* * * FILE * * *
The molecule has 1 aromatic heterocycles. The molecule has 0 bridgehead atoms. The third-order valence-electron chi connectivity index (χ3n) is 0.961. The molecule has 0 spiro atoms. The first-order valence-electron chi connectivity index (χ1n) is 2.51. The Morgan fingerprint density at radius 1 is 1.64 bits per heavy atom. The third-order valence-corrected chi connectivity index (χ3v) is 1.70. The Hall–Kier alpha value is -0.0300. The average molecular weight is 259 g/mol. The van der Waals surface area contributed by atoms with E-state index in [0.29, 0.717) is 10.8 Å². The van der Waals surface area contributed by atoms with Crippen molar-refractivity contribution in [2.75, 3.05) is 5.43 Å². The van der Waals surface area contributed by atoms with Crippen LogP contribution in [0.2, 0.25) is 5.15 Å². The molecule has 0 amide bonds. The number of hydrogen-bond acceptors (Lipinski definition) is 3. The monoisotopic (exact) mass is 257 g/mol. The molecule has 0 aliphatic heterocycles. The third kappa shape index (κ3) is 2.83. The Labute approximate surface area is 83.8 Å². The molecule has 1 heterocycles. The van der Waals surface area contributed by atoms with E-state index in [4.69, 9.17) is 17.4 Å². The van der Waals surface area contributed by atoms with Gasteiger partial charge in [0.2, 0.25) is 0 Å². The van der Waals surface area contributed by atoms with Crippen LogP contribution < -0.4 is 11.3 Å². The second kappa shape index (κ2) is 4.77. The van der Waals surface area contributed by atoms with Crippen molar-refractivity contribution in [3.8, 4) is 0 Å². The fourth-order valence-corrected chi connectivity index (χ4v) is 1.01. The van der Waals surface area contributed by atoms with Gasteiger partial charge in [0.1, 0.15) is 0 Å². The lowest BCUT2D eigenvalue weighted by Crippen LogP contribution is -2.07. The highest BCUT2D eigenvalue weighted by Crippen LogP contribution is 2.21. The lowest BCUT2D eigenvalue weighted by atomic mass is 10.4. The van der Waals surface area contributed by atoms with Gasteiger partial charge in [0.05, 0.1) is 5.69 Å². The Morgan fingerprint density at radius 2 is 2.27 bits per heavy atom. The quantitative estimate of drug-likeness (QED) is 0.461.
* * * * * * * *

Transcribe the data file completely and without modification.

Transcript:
The molecule has 1 aromatic heterocycles. The molecule has 0 bridgehead atoms. The third-order valence-electron chi connectivity index (χ3n) is 0.961. The molecule has 0 spiro atoms. The first-order valence-electron chi connectivity index (χ1n) is 2.51. The Morgan fingerprint density at radius 1 is 1.64 bits per heavy atom. The third-order valence-corrected chi connectivity index (χ3v) is 1.70. The Hall–Kier alpha value is -0.0300. The average molecular weight is 259 g/mol. The van der Waals surface area contributed by atoms with E-state index in [0.29, 0.717) is 10.8 Å². The van der Waals surface area contributed by atoms with Crippen molar-refractivity contribution in [2.75, 3.05) is 5.43 Å². The van der Waals surface area contributed by atoms with Crippen LogP contribution in [0.2, 0.25) is 5.15 Å². The molecule has 0 amide bonds. The number of hydrogen-bond acceptors (Lipinski definition) is 3. The monoisotopic (exact) mass is 257 g/mol. The molecule has 0 aliphatic heterocycles. The third kappa shape index (κ3) is 2.83. The Labute approximate surface area is 83.8 Å². The molecule has 1 heterocycles. The van der Waals surface area contributed by atoms with E-state index in [4.69, 9.17) is 17.4 Å². The van der Waals surface area contributed by atoms with Gasteiger partial charge in [0.2, 0.25) is 0 Å². The van der Waals surface area contributed by atoms with Crippen LogP contribution < -0.4 is 11.3 Å². The second kappa shape index (κ2) is 4.77. The van der Waals surface area contributed by atoms with Crippen molar-refractivity contribution in [3.8, 4) is 0 Å². The fourth-order valence-corrected chi connectivity index (χ4v) is 1.01. The van der Waals surface area contributed by atoms with Gasteiger partial charge in [0.1, 0.15) is 0 Å². The lowest BCUT2D eigenvalue weighted by Crippen LogP contribution is -2.07. The highest BCUT2D eigenvalue weighted by Crippen LogP contribution is 2.21. The lowest BCUT2D eigenvalue weighted by atomic mass is 10.4. The van der Waals surface area contributed by atoms with Gasteiger partial charge in [0.05, 0.1) is 5.69 Å². The Morgan fingerprint density at radius 2 is 2.27 bits per heavy atom. The quantitative estimate of drug-likeness (QED) is 0.461.